A recent round of comments more or less led this writer to conclude that Joe Carnahan‘s next would — barring a box office and critical disaster for The Grey — be a film adaptation of James Ellroy‘s beloved White Jazz. But, with his latest looking to be a huge hit, someone else has come calling.
As 24Frames reports, Carnahan is now signing a deal with MGM and Paramount to reboot Death Wish, 1974′s Charles Bronson-starring revenge classic, one that ended up being the first in a franchise comprised of five films. Details on this one don’t really go past what’s just been restated, but anyone who’s seen a vigilante story from the past, say, 25 years or so has a familiarity of sorts with the original: everyday man’s family is attacked, everyday man is pushed to the edge and cleans up the streets, audiences walk away feeling satisfied. It’s nothing all too original — even when you remember that it’s nearly forty years old — but the original is a nice piece of violent cinema; the kind we don’t get enough of in the mainstream these days, as a matter of fact.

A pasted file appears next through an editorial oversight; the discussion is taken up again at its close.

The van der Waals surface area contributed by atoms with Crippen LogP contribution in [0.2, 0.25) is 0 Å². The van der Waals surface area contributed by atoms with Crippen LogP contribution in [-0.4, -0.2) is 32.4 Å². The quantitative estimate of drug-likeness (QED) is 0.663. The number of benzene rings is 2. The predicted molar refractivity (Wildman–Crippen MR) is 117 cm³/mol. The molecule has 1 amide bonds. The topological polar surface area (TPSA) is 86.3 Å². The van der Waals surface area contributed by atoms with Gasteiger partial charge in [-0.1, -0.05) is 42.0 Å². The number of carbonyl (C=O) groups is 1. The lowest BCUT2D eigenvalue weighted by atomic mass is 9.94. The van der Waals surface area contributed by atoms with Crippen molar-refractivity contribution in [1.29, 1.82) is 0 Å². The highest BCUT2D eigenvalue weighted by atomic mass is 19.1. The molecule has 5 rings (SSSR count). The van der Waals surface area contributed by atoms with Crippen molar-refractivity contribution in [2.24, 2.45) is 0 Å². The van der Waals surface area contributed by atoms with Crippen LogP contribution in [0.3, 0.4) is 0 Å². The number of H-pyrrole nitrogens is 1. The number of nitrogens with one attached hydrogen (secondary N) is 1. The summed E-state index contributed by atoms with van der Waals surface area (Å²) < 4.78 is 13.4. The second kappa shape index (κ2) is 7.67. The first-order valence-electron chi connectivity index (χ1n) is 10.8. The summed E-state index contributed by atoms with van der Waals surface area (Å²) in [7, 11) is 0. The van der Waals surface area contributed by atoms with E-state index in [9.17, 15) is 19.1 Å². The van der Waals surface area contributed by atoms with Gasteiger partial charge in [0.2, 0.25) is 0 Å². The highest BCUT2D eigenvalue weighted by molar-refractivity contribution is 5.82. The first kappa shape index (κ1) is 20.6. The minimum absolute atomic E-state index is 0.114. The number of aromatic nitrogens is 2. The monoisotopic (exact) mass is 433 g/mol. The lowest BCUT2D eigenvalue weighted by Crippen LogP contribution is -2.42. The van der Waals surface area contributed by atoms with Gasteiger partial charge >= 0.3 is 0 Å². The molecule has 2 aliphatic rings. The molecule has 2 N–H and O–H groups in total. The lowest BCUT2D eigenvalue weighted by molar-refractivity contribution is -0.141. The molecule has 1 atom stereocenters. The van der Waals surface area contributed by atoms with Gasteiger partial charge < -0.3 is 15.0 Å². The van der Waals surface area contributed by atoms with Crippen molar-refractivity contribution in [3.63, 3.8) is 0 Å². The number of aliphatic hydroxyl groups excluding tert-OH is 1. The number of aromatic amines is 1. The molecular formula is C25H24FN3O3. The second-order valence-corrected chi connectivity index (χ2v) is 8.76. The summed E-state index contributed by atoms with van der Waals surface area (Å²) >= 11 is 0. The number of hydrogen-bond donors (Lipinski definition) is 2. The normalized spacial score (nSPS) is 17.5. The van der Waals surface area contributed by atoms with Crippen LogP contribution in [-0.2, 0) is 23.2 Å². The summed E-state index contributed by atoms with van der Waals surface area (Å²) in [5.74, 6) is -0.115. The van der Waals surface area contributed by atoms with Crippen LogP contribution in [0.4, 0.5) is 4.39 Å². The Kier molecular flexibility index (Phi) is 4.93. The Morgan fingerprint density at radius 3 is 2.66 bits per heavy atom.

And if anyone is going to reintegrate that into the multiplex, Carnahan might have the right stuff. Just look at his second film, Narc, which is the kind of tough, gritty material that recalls films from the original Death Wish‘s era. I’d love to see him return to this territory — and, what’s better, he can do so without making a sequel. Would I have preferred to see him take on Ellroy‘s lurid Los Angeles next? Sure, but if another successful studio picture can further fuel a passion project that, make no bones about it, needs the proper funds to truly pay service to its source, so be it. All they have to do now is recast Jeff Goldblum as the leader of the teenage gang.
Are you in any way interested in a Death Wish reboot? How about one from Joe Carnahan?
Since any New York City cinephile has a nearly suffocating wealth of theatrical options, we figured it’d be best to compile some of the more worthwhile repertory showings into one handy list. Displayed below are a few of the city’s most reliable theaters and links to screenings of their weekend offerings — films you’re not […]
Latest posts from The Film Stage